Making it safe for employees to say #MeToo

OPINION: Coming forward shouldn’t be seen as breaking ranks, writes Lauren McKeon
By Lauren McKeon - Published on February 14, 2018
a sexual harassment in the workplace form
If women don’t report harassment, their complaints won’t be heard; if women do report, they may be silenced. (iStock.com/Cn0ra)

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​In recent months, as allegations of workplace sexual harassment have continued to surface on a near-daily basis, I’ve heard many people ask: How did nobody know? Such questions not only illustrate a culture of silence around sexual harassment, particularly in professional settings, but also our naïveté. Often, there is no easy way to report bad behaviour, especially if the person harassing you is your boss. Other times, and in recent cases, the complainants did raise the alarm, reporting their experiences to their supervisors or HR departments. But there is no guarantee that those in power will act, nor that they will do so with transparency. In fact, they might try to keep everything hush-hush.

Even when women feel secure enough to come forward, it can be hard to overcome our culture. In one Ontario case, from about five years ago, a male employee was fired from his job as a mail clerk after an internal workplace investigation found that he tried to kiss the complainant, a cleaner, in the elevator, and that when she pushed him away, he grabbed her bum. At the time, the complainant said the man had been harassing her for more than five years. But when the union later filed a grievance, an arbitrator agreed the harassment had happened, but reinstated the male employee.

In explaining his decision, the arbitrator said the complainant was a strong woman who could stand up for herself; besides, he added, another woman had stopped the man’s harassment of her by threatening violence. Surely, the complainant could do the same. An Ontario court overturned the decisions in 2013. But these “just deal with it” attitudes persist today.

In 2017, two Woodstock women told the CBC that they quit their full-time jobs as servers at the local East Side Mario’s restaurant, believing their sexual harassment complaints had not been taken seriously. In a meeting with the restaurant’s general manager, the two women reported their male manager’s alleged behaviour — inappropriate touching and sexual comments made over a period of months — and provided written statements. Weeks later, they were told the franchise owner felt there wasn’t enough evidence to remove the manger from his job.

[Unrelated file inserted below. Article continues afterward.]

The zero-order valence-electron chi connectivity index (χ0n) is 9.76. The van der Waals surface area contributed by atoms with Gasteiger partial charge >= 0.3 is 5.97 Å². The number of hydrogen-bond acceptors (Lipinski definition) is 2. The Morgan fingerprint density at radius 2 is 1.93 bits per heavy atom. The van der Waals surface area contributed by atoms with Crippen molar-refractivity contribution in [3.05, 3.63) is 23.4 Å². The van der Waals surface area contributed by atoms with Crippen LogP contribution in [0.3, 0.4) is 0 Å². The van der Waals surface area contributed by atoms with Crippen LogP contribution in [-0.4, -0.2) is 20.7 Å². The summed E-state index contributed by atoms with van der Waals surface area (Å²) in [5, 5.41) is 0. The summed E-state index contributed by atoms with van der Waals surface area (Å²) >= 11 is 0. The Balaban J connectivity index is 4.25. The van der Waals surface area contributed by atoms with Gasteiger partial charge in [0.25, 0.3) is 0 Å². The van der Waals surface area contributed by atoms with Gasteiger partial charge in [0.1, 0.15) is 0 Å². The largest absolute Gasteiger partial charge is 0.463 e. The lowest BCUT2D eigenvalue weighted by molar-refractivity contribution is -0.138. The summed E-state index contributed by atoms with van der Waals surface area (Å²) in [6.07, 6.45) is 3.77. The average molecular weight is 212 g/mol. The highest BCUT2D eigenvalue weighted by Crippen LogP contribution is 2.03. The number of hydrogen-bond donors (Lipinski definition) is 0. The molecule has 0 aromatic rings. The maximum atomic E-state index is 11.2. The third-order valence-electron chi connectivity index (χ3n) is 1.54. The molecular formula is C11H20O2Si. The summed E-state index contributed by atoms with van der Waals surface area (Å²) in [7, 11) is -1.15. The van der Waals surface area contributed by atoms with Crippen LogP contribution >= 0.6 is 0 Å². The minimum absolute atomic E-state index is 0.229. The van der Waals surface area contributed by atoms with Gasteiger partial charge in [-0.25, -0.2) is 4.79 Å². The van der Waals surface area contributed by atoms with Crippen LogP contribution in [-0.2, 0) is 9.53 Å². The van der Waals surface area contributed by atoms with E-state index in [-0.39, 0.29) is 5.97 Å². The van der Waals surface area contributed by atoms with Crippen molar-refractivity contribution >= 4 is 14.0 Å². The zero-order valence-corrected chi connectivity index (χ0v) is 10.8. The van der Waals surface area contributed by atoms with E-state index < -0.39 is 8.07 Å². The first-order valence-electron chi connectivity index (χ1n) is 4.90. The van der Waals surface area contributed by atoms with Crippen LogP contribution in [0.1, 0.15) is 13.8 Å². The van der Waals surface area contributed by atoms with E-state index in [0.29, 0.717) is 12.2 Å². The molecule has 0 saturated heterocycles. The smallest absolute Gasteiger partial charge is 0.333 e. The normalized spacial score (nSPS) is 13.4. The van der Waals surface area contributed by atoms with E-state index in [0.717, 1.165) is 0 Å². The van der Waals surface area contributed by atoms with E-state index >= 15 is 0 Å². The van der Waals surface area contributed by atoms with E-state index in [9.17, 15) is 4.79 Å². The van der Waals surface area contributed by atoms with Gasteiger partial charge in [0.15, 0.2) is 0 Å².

They quit shortly after, largely because, as one woman told the CBC, “I thought, ‘You don’t believe us?’ … I just felt betrayed.” The manager was later dismissed after the CBC contacted the restaurant’s parent company for comment. These women are not alone. Nearly 30 per cent of Canadians say they’ve experienced sexual harassment at work, and four out of five employees who say they’ve experienced such behaviour haven’t reported it to their employers.


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It’s worth mentioning that, in Ontario, the government has taken steps to curtail unfair treatment of sexual harassment claims. Passed in 2016, the Sexual Violence and Harassment Action Plan Act requires employers to establish a procedure to handle employee complaints. As part of that, employees must also be given the results of any investigation in writing (which the women who worked at East Side Mario’s were not). But legislation, while a step in the right direction, isn’t a panacea. Workplace culture has to catch up — and companies must lead.

These things will not happen quickly. In February 2017, for instance, a security company that provided services to Oshawa City Hall was fined $70,000 for failing to develop the newly required workplace violence and harassment prevention program — despite repeated warnings. And there has been a backlash against the #MeToo movement in recent weeks. After Patrick Brown resigned as leader of the Progressive Conservatives following allegations of sexual misconduct (allegations Brown has repeatedly denied), some publicly questioned whether the movement had gone too far. As Rosie DiManno put it in a Toronto Star column: “To be perfectly hard-boiled about this: where is the sexual misconduct, exactly?”

None of this is easy. If women don’t report, their complaints won’t be heard. If women do report, they may be silenced. We need to create a culture in which coming forward to speak about sexual harassment is not seen as breaking ranks in the company. We need to create a culture, really, in which women can go to work and not have to worry about such behaviour. If it feels like #MeToo allegations are flooding our newsfeeds and our lives, it’s because women finally feel that people are ready to listen. The question we should really be asking is, what can we do now?

Lauren McKeon is the digital editor of The Walrus. She's the author of F-Bomb: Dispatches from the War on Feminism, published by Goose Lane Editions.

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